The idea of a written form for signed languages has been controversial, and this paper presents a series of experiments designed to provide answers. The findings:
• writing a signed language is in fact possible, using SignWriting, but not using another script. (experiments 1 and 2)
• a script for signed languages must be arranged in the nonlinear fashion employed by SignWriting and not in the linear manner of scripts for spoken language. (experiment three)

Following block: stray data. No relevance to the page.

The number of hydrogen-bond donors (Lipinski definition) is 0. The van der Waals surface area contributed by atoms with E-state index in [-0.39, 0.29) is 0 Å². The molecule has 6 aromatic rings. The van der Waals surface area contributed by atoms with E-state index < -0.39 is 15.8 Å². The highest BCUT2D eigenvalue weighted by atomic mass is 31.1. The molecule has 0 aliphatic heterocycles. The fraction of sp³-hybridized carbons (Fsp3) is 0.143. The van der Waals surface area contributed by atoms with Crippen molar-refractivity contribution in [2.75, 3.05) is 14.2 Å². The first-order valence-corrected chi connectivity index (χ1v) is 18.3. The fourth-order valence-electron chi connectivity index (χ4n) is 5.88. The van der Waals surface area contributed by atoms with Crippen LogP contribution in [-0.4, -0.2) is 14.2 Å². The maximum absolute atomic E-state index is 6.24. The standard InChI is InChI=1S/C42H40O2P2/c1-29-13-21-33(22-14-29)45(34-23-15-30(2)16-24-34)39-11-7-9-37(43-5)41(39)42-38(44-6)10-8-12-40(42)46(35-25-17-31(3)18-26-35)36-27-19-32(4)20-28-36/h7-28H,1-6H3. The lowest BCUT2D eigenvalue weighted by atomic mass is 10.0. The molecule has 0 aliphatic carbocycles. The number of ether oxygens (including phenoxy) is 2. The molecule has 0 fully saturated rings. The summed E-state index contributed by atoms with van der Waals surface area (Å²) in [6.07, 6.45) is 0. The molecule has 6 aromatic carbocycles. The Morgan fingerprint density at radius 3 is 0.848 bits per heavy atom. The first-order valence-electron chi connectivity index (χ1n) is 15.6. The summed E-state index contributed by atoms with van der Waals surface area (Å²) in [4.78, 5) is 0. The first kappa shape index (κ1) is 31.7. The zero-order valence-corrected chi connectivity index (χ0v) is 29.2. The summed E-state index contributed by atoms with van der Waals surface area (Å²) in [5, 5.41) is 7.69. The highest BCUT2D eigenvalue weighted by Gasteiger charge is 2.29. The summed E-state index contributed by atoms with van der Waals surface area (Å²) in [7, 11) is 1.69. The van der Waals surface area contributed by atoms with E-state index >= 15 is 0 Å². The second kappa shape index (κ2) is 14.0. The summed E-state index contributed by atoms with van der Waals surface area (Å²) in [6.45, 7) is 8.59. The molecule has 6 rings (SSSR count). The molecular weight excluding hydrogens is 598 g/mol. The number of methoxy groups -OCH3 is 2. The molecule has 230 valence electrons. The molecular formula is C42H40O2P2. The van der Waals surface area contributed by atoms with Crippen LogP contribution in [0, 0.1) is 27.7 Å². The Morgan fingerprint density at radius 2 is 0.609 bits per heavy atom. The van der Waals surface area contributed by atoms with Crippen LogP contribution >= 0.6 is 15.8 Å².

• our brains process SignWriting in the same manner they process scripts for spoken language. (experiments 4 and 5)
• Conclusion: reading and writing is the same for both sign and speech, and SignWriting is just another writing system like any other.
|School:||University of South Carolina|
|School Location:||United States -- South Carolina|
|Source:||MAI 57/04M(E), Masters Abstracts International|
|Subjects:||Linguistics, Sociolinguistics, Language|
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